If someone I don’t know well, but from church asks, “Why did you adopt” and can I say “God” — and they typically get it. They have either had God-given convictions about something else, or they know someone who has had the same type of answer about adoption.
But for friends who aren’t in a church community, and even when adoption is well known and supported (in the case of creating a family,–often when fertility is an issue, or growing a family, or if a person has had personal experience with a specific culture or adoption in their own life experiece) — answering “God” feels nebulous.
And despite growing up in church, because I come from an immigrant family and community, not everyone had a construct for adoption there either. Adoption is a nice idea, sure. But you have to realize, many immigrant families didn’t grow up with an American mentality of “we’re all the same, we’re all Americans” — one’s cultural identity is remarkably strong, even when embracing everything America has to offer.
I delt with this when I got married (You know he’s Swiss, right?). Crossing a border in other parts of the world means you’re in both a different country and a different culture. Who you are is wrapped up in who else looks like you and grew up like you and eats your food and knows your traditions. Adoption is nice, but welcoming a child from another culture can be a foreign concept.
I’ve hesitated writing this post for months. This summer, finding time to write was hard — scratch that — I did have time to plunk down words. But amidst my other responsibilities, finding the margin to think about what I wanted to say and how I wanted to say it, then actually write it and write it well, felt impossible.
And it still feels daunting.
I want adoption to be celebrated — and I’m afraid I won’t do it justice. I don’t want to say the wrong thing, or in the wrong way.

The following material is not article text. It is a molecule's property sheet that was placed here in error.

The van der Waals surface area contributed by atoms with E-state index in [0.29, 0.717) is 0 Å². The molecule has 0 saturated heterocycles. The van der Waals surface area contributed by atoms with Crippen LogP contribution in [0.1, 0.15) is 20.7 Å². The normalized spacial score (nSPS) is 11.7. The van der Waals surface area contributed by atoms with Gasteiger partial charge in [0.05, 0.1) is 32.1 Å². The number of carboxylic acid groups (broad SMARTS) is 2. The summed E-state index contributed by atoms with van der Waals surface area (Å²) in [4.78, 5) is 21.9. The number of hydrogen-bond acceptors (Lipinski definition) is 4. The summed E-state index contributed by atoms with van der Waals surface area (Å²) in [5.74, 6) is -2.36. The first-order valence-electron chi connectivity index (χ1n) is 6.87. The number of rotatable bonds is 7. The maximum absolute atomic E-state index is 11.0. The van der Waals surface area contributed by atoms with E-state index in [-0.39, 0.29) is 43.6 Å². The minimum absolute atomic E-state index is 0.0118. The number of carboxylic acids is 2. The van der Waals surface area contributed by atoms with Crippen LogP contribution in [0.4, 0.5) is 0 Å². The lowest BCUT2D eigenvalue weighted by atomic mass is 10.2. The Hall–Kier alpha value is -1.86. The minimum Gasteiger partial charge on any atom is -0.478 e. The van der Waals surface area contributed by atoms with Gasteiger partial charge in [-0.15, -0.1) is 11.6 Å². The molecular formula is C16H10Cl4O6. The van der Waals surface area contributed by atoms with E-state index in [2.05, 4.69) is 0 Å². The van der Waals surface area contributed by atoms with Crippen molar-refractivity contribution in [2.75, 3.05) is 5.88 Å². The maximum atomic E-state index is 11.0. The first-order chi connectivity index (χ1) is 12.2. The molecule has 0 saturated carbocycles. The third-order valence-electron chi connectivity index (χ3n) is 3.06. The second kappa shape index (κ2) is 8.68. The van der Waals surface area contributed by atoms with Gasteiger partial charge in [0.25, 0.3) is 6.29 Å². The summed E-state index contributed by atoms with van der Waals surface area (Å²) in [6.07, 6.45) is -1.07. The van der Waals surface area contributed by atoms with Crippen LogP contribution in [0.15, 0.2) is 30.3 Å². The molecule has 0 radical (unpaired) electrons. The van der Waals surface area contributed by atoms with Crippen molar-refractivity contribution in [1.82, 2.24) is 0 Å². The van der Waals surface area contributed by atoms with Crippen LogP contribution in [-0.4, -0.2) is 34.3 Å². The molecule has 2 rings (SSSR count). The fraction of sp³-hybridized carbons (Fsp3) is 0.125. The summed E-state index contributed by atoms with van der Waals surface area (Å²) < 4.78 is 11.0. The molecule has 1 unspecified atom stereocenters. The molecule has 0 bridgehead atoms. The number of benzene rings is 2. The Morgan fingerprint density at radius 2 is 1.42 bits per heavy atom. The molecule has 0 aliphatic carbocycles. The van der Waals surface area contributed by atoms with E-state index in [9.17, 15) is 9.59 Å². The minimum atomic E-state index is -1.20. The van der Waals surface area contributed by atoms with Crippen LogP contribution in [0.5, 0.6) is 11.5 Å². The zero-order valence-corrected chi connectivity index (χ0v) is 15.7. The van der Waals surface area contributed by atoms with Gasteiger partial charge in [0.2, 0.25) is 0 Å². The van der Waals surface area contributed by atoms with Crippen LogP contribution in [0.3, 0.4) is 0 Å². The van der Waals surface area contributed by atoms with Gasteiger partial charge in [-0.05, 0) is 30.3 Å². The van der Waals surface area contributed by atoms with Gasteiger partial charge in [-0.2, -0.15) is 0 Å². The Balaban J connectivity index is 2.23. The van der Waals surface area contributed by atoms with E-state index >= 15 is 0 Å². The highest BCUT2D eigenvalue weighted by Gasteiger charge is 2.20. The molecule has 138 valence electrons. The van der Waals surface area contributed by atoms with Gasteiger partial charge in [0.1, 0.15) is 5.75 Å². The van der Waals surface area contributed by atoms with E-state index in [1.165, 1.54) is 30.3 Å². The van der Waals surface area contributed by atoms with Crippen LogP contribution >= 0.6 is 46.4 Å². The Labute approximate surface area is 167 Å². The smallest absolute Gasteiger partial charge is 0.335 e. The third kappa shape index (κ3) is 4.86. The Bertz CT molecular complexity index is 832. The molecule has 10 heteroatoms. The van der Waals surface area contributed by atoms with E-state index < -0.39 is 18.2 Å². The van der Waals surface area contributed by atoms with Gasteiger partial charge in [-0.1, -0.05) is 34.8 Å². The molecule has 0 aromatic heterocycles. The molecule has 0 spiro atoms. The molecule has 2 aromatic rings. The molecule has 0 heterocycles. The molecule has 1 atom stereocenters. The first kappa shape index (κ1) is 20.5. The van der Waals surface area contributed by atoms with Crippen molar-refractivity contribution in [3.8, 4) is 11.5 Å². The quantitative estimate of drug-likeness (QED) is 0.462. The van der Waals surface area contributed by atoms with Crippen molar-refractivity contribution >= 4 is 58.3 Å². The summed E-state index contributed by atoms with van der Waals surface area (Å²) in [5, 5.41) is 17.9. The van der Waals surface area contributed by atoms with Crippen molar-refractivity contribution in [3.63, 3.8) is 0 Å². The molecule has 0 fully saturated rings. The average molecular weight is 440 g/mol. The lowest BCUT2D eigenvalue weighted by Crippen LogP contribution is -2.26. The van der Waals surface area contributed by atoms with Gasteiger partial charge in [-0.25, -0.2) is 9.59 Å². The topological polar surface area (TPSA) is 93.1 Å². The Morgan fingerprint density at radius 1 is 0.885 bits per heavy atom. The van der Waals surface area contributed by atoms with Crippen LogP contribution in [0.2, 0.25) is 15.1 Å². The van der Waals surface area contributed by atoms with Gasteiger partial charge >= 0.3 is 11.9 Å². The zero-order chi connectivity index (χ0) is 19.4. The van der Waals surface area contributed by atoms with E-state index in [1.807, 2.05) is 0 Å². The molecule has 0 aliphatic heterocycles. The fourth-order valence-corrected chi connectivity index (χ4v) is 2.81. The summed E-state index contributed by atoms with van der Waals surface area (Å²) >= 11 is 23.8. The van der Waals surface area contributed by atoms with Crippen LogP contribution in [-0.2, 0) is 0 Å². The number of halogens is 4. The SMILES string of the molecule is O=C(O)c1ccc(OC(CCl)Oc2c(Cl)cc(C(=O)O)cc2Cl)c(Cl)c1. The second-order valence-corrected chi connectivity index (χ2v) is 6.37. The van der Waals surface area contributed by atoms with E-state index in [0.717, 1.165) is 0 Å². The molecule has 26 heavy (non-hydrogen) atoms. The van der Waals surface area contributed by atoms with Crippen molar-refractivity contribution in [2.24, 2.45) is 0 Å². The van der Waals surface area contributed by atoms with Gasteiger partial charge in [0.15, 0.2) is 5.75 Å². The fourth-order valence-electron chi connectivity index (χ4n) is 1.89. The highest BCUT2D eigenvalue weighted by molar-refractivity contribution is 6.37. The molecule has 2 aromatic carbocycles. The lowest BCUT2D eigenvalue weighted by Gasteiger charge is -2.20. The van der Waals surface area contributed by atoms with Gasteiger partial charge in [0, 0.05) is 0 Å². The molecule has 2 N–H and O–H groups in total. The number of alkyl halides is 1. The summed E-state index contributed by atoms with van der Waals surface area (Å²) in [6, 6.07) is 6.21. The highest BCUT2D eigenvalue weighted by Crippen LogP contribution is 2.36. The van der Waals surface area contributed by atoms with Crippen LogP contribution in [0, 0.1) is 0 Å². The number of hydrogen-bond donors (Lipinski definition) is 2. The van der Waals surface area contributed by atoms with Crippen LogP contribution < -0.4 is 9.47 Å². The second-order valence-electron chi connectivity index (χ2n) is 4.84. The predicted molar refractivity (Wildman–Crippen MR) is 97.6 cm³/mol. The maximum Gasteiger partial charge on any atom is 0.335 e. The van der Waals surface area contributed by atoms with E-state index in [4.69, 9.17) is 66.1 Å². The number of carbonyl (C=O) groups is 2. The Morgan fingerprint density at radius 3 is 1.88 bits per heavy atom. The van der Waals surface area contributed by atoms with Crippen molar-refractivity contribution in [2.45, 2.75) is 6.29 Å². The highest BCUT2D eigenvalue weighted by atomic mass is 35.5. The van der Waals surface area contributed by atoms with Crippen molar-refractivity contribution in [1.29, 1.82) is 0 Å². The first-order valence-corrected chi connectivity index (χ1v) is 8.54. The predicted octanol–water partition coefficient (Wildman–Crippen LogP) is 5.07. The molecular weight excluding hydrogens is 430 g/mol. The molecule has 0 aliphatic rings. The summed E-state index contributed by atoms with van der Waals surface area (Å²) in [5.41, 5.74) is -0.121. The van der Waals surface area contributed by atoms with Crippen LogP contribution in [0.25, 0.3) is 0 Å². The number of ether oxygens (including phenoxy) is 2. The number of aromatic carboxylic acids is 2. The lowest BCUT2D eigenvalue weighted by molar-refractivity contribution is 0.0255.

But as we approach a year of Viv being a part of our family, and for anyone who hasn’t been reading our story from the beginning, I wanted to answer the question, “Why did we adopt?”
I think it’s best summed up by my conversation with my five-year-old.
“Well, why did we [adopt a little sister]?” he insisted.
I paused for a second. Then said, “because our family had room in our hearts to love another child, and God put it in our hearts to welcome a child into our family that didn’t have one.”
“But you could’ve had another baby that wasn’t born in China? Like, one that grew in you?”
“Yeah. We could’ve — but that’s not what God wanted for our family.”
Not writing this post, afraid to say the wrong thing, afraid to not do it right, do it well, as best as I possibly could (with research and statistics and links) is exactly why I’d left those stones in a pile for so long.
But maybe I don’t need to be so afraid of saying or sharing the wrong thing. Maybe I just need to say it, to write it, and put it out there. Just start getting the stones in the ground. With a path, even if it’s not perfect, we can walk and talk — the conversation can start.
Back in the livingroom, Ash asked, “so … could we, maybe, get a little brother? … Like, if we do it again?”
Did I mention that I love this age?